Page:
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Are you a cowboy customer? 5 ways you may be making business tougher for tradespeople, and more expensive for all of us

Are you a cowboy customer? 5 ways you may be making business tougher for tradespeople, and more expensive for all of us
As spending on home improvements soars, tradespeople admit some clients can cause problems. Lisa Salmon finds out more.

We’ve all heard about cowboy builders who do shoddy or overpriced work for unsuspecting householders. But have you ever considered that sometimes, the boot might be on the other foot and there might be cowboy customers too – and you could be one of them?

Research by Powered Now (powerednow.com), a mobile invoicing, quotation and admin app for tradespeople, has found that at a time when spending on home improvements has soared (their research reveals spending has increased by nearly 30% year-on-year during the pandemic) tradespeople – including builders, electricians and plumbers – are having problems with some customers that result in small, often one-man, businesses “being swindled out of vast sums”, according to the app.

Ben Dyer, founder of Powered Now, explains that ‘cowboy customers’ can damage tradespeople’s businesses by doing things like paying late, being out when tradespeople turn up to give a quote or even do work, or unfairly criticising completed work in a bid to get money knocked off the price. “We hear from tradespeople on a daily basis that they’re frustrated by the hoops they have to leap through in order to receive their fair payment," han sier.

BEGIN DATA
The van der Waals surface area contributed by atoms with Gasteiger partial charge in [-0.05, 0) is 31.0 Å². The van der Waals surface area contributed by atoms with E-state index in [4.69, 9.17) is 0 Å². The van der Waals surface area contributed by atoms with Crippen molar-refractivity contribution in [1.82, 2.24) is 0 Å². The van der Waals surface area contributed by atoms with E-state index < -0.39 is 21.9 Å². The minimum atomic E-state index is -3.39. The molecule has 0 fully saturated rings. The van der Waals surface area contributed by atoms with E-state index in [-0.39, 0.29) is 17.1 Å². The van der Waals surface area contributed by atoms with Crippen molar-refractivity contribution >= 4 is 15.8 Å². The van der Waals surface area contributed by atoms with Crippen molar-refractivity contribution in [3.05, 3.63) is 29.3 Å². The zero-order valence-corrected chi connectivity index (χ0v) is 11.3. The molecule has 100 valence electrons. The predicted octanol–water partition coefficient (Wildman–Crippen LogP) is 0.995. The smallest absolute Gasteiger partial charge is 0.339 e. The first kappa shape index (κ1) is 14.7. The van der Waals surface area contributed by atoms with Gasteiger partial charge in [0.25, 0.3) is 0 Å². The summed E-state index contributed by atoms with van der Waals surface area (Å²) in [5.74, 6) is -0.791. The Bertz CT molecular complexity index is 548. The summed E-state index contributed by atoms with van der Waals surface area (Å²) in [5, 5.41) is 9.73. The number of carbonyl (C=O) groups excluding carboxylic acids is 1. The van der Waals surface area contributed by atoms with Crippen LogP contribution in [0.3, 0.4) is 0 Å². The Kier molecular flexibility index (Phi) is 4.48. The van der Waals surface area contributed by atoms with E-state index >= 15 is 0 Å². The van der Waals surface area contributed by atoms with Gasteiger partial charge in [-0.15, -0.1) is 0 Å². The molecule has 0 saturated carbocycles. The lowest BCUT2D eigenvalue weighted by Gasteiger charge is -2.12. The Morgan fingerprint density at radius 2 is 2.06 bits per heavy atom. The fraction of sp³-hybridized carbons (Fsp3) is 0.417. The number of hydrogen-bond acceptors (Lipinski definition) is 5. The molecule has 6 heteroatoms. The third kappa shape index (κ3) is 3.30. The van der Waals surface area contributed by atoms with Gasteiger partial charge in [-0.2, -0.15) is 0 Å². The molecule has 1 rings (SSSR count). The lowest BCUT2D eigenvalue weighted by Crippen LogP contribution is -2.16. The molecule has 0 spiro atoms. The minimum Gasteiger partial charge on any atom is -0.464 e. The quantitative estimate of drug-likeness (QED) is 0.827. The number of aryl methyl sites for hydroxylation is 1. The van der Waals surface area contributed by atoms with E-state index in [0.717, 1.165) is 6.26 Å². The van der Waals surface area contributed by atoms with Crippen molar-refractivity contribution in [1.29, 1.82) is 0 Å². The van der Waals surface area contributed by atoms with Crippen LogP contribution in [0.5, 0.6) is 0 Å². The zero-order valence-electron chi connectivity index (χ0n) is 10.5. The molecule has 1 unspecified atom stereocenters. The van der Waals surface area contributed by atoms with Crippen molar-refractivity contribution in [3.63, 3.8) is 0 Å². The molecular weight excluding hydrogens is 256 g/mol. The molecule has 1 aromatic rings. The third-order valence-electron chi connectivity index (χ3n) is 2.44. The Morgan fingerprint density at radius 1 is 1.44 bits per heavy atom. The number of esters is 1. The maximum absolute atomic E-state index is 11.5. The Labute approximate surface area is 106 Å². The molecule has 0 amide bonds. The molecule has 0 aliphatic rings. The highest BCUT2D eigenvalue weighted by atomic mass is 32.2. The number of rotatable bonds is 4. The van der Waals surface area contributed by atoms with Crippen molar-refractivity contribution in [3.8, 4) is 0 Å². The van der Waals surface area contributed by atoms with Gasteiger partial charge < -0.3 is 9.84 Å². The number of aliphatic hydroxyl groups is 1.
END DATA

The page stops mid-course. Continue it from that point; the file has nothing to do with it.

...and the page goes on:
De Federation of Master Builders (FMB; fmb.org.uk) points out that during the pandemic, many tradespeople have found it difficult to buy building materials, and prices have risen because of global shortages. I tillegg, there are serious labour shortages because of tradespeople catching the virus, or having to self-isolate after being pinged by Test & Trace. Som et resultat, the FMB says it’s become much harder for tradespeople to accurately prepare for and price jobs – so the last thing they need is for customers to make their job even harder with unfair criticism, late payments and other cowboy customer behaviour.

The FMB has advised its members to stay in regular communication with customers, and “be open and honest about the situation you (and the whole industry) is facing finding materials.”

“The key to a successful building project is open, two-way communication between the builder and their client,” stresses FMB chief executive Brian Berry. “Cowboy customers can lead to lost time and earnings for builders, and added stress. derimot, if customers are realistic about their budgets, have clear ideas about what they want, and are willing to listen to advice, the relationship should be smooth.”

Cowboy customer behaviour can include…

1. Asking for quotes you’ve no intention of taking up